By Mary Ellen Godin
NEW HAVEN, Conn (Reuters) - A judge on Wednesday rejected convicted killer Joshua Komisarjevsky's requests for a new trial in a home invasion case that resulted in a jury sentencing him to death.
A week before he will be formally sentenced, a state superior court judge denied Komisarjevsky's motion for a new trial in the murder of a mother and her two daughters during the 2007 break-in at their Cheshire, Connecticut home.
Komisarjevsky, 31, claimed unprecedented pre-trial publicity prevented him from getting a fair jury and that members of the victims' family deliberately wore pins aimed at winning the jury's sympathy.
The same jury that convicted Komisarjevsky agreed in December 2011 that he should be executed for his crimes. His accomplice, Steven Hayes, 48, has been on death row since his sentencing in December 2010.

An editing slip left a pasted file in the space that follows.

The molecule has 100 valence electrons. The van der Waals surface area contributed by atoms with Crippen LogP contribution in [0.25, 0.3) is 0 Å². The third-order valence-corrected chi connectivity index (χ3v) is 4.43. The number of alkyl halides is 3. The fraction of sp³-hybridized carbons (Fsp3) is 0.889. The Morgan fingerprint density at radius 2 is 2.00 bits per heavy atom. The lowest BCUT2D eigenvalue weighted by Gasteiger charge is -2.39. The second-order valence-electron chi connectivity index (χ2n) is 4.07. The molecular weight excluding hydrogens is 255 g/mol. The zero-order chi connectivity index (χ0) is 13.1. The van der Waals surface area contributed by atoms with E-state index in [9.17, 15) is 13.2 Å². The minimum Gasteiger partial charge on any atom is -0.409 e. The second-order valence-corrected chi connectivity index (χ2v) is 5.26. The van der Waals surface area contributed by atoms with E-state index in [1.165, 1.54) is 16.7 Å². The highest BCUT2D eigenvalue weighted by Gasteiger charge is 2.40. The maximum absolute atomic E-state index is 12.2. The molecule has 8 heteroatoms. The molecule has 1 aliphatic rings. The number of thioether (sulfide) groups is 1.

Connecticut has executed only one person, in 2005, since the death penalty was reinstated in 1976, according to the Death Penalty Information Center.
Once formally sentenced on January 27, Komisarjevsky will bring to 11 the number of men on the state's death row, according to the Center.
Komisarjevsky and Hayes were convicted of the murders of Jennifer Hawke-Petit, 48, who was raped and strangled, and her two daughters Hayley, 17 and Michaela, 11, who died of smoke inhalation after their home was set on fire by the fleeing assailants.
The sole survivor of the attack, Dr. William Petit, 55, who was beaten unconscious but escaped, was recently engaged to be married.
(Editing By Barbara Goldberg and Greg McCune)